Thursday January 15, 2015
2014 was a busy year for the South Burlington School District with many notable challenges and accomplishments. Now, with the arrival of 2015, it’s time to begin anew with the FY 2016 budget.
Although an outline of a baseline budget and areas of concern were first presented at the December 17, 2014 meeting, the January 5, 2015 meeting marked the first time the board had a chance to review the administration’s recommendations.
Superintendent David Young and Business Manager John Stewart led an overview of the FY 2016 recommended budget. They presented a revenue and expenditure summary, a staff summary, recent budget history, the projected core teacher FTE (Full time Equivalent) requirements at the secondary level, and primary school classroom FTE requirements.
Young said that this budget represents needed staffing levels, updates some technology infrastructure, maintains facilities, supports the stewardship plan, and places a large focus on ADA compliance.
What’s the bottom line? While it has not yet been adopted by the board, the total recommendation is for a budget of $45,747,228 dollars. This would mean a 1.81% increase in the residential tax rate over FY 2015. The increase in the non-residential tax rate over FY 2015 would be 2.59 %. The residential property tax impact before income sensitivity per $100,000 of homestead value would be $1,640; an increase over FY 15 of $30.
In practical terms, the tax on a $330,000 home, before income sensitivity, would be $5,411 dollars; which represents a $96 increase over last year. For a $226,000 condo, prior to income sensitivity, the taxes would be $3,705 which represents a $66 increase.
As Stewart and Young led the public and board through the budget line by line, Stewart pointed out the major increases and decreases in expenditures. One area that seems to come up annually is the amount spent on substitute teachers, for which the FY 16 budget shows a 10% increase. Young continues to explore this upward trend, but admitted it is difficult to determine why substitutes are being used so frequently since the reasons for utilization of family medical leave, a benefit provided by the district, is protected information. Chair Elizabeth Fitzgerald suggested looking at the resources in which the district has invested to assist employees with challenging circumstances, such as caring for aging parents, to see if they are effective. Young will continue to ask questions about how to best support teachers and staff since he too would like to see these costs go down and have teachers in front of their classes as much as possible.
Maintenance of the district’s aging facilities is routinely a big ticket item about which the board requested more information. The high school elevator project and the replacement of the roof at Chamberlin, which Stewart did not recommend deferring, make up the bulk of the Plant Repair Services line item. This line represents a 254.31% increase over FY 15 or $518,300 total.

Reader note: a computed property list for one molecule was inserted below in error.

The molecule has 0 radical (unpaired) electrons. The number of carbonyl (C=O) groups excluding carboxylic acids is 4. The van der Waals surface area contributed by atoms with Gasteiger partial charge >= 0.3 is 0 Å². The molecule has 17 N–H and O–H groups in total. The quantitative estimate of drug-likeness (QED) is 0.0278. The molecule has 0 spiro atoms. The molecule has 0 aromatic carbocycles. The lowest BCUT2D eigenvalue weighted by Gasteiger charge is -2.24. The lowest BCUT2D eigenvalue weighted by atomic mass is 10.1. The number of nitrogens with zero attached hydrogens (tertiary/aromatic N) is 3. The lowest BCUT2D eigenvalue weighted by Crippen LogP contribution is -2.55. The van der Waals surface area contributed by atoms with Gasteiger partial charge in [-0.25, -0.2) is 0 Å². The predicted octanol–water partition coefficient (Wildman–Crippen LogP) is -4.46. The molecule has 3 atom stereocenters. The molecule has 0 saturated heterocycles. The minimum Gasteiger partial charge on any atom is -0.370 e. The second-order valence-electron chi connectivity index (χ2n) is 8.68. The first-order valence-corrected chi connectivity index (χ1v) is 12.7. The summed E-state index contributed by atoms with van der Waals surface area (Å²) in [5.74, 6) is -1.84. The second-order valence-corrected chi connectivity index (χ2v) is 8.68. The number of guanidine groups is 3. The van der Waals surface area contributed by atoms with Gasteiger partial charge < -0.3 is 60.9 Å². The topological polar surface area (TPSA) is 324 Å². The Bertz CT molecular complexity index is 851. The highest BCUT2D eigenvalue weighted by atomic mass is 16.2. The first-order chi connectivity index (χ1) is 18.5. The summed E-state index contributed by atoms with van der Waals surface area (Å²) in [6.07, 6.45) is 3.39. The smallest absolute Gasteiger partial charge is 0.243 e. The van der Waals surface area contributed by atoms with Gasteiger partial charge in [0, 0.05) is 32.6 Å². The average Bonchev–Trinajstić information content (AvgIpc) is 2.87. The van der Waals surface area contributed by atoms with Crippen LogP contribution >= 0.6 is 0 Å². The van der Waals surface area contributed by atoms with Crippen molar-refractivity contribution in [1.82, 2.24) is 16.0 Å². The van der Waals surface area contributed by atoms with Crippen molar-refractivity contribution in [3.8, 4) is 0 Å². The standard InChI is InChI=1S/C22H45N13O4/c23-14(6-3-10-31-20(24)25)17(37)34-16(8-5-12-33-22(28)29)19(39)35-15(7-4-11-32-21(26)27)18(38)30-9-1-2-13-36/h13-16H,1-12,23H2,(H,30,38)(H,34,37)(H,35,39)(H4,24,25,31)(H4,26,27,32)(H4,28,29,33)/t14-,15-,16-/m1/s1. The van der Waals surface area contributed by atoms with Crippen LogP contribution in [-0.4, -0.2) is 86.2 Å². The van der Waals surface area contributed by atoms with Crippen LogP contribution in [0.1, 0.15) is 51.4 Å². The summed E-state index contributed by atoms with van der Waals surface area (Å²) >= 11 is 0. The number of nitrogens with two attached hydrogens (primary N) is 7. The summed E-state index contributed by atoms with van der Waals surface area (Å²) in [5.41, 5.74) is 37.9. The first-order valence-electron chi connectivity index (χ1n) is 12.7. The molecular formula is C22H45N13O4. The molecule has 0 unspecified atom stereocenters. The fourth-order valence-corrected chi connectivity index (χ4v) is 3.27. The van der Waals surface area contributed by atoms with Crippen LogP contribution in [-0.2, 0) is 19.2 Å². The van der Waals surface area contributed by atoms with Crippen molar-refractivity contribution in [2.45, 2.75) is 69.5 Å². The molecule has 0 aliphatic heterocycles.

The Grounds Supplies line was surprisingly high at an increase of 120.59% or $37,500. This increase is a result of playground inspections, which indicated that the district needs to maintain the mulch year round for safety reasons. A certain level of cushioning is required to prevent accidents and decrease liability.
A couple of positive elements in the budget that have kept taxes down are the reduction by 85% ($46, 998) in negotiation services since there aren’t any contracts up for renewal in the coming fiscal year, (five contracts were negotiated last year, many with multi-year terms) and a 32.75% increase in tuition from other districts ($2,088,738 dollars projected).
Young also presented a page dedicated to outlining changes made to the baseline budget. These included miscellaneous reductions, corrections of duplicate postings, fund transfers, and several teacher (3) and paraprofessional reductions (6). However, there were also additions that included two math coaches (1 FTE and one .5 FTE), a part time (.2 FTE) guidance individual, two part time (.2 FTE) special education teachers, two part time (.3 FTE and .2 FTE) ELL teachers, and one district wide FTE teacher in the area of information technology education.
Fitzgerald expressed concern about the additions of nearly four FTE’s, when the district’s enrollment remains flat. Young justified these additions by saying that student enrollment does not directly correlate to staffing. For example, he noted, the addition of math coaches will assist in changing education standards. Young said that because of having a math coach at Chamberlin, the students’ math scores have seen improvement.
As the budget discussions continue, the board will be cognizant of their communication plan to the public; they acknowledge that many community members have become disillusioned with how education is funded statewide. The board recently submitted a position paper on education funding to the legislature; it is available on the district website.
The board and the administration have been actively engaged in the process of fine-tuning the budget, and adoption of the final budget is expected soon.
CORRESPONDENT: Corey Burdick, Correspondent